• Magazine

    Journalism with movements in the South

    When journalists insist the world’s problems, no matter how big or small, are caused by U.S. government interference, grassroots struggles against austerity and authoritarianism fall out of view.

  • Four pieces of media against a blue background: a book cover for Indigenous Media Arts in Canada, a movie poster for Writing With Fire, a movie poster for Tell The Truth And Run, and a book cover for the Community Radio Toolkit.
    Magazine

    A reading list on alternative and grassroots media

    Alternative media’s promise is that all people have a right to participate in making media, free of commercial and government control. These are a few of the guiding voices on how to build media for people, not profit.

  • A digital collage showing an underwater ecosystem. Fish swim near fish-shared lures with Google logos for eyes. At the top, a dragnet made of interlocking Meta logos looms over the fish.
    Magazine

    The dangers of Big Tech funding journalism

    Google and Meta are spending millions on programs and awards to help news outlets in crisis. What’s at stake when tech giants are allowed to brand themselves as the saviours of an industry they helped destroy?

  • An illustration of a person with six arms. They have brown skin and black locs. With their many arms, they are frantically sipping an energy drink, typing on a laptop, holding a cell phone to their ear, waving a newspaper, and holding a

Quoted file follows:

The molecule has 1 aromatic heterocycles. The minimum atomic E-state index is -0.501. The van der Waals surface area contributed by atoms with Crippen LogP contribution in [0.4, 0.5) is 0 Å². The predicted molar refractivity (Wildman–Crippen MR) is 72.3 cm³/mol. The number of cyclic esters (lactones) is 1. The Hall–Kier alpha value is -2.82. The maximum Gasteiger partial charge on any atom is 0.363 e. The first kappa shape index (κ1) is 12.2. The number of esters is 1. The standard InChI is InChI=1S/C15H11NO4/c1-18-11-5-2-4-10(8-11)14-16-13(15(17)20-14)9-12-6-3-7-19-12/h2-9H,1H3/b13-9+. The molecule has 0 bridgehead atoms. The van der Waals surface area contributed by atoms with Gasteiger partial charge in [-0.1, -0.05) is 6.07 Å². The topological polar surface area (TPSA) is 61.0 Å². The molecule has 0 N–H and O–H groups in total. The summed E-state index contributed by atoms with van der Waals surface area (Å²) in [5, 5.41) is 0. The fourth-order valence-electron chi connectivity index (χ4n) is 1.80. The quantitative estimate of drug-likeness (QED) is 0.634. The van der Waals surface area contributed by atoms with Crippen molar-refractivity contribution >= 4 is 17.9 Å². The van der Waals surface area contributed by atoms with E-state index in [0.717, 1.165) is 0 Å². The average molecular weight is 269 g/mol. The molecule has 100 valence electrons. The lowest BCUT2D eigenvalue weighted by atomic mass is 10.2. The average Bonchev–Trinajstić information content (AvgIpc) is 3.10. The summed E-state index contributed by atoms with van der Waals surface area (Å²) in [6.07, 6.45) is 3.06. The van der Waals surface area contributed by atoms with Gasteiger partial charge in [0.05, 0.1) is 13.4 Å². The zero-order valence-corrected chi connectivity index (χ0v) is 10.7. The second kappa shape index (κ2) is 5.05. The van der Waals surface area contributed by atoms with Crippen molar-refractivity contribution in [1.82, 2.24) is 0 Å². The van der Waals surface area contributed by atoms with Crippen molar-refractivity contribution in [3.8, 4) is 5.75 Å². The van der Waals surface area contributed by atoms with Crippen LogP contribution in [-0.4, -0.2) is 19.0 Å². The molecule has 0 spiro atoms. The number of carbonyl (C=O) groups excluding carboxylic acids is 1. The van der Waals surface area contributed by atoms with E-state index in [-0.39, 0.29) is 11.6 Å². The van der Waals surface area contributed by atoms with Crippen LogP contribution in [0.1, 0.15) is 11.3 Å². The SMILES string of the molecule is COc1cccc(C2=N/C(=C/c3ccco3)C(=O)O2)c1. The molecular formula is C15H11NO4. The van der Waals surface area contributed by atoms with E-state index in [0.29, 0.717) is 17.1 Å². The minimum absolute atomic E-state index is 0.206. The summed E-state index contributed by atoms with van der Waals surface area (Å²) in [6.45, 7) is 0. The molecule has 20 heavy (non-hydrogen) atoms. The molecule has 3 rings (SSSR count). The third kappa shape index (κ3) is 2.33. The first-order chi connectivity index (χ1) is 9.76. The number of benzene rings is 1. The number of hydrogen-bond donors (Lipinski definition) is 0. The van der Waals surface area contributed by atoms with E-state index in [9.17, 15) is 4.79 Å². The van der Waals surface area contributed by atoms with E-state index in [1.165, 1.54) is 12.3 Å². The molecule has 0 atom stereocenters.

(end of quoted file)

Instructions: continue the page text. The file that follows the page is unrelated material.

Magazine

    Independent media’s bad labour problem

    From union-busting to systemic racism, when bad labour practices have embedded themselves in the very publications trying to write into existence a more just world, what is to be done?

  • An illustration from the perspective of a person working at a laptop. Looming over their laptop screen is a wide man in a suit and Canadian flag brooch, his hands grabbing the laptop screen. Beside the laptop is a sticky note that says
    Magazine

    Doing anti-imperialist journalism while the world marches to war

    After Russia invaded Ukraine, anything other than support for sending unlimited weapons to Ukraine was painted as pro-Russian propaganda. What does anti-war journalism look like in a climate of social media harassment and state attacks?

  • A digital illustration of a ship (similar to the one on the New Brunswick Flag) sailing on an inky purple sea against a yellow sky. The sail on the ship is a newspaper copy of the NB Media Co-op.
    Magazine

    “Don’t hate the media, be the media”

    How New Brunswick’s Media Co-op is standing up to the Irvings’ corporate power

  • A collage of magazine clippings from New Breed, showing Métis people cooking, meeting, and protesting, along with headlines like
    Magazine

    Métis militancy and Saskatchewan media

    In the ’70s and ’80s, Saskatchewan’s left was chronicled by two formidable magazines: New Breed and Briarpatch. This is the story of how they made grassroots media in Saskatchewan.

  • The covers of four archival issues of Briarpatch, against a light blue background
    Magazine

    50 years of editing Briarpatch

    Four editors reflect on decades of editing Briarpatch: what they learned, the stories that challenged them, what’s changed, and what’s stayed the same.

  • A photo of copies of Briarpatch from 2009 strewn across a wooden table. The cover of the topmost issue shows a police in riot gear looming behind a woman, with the words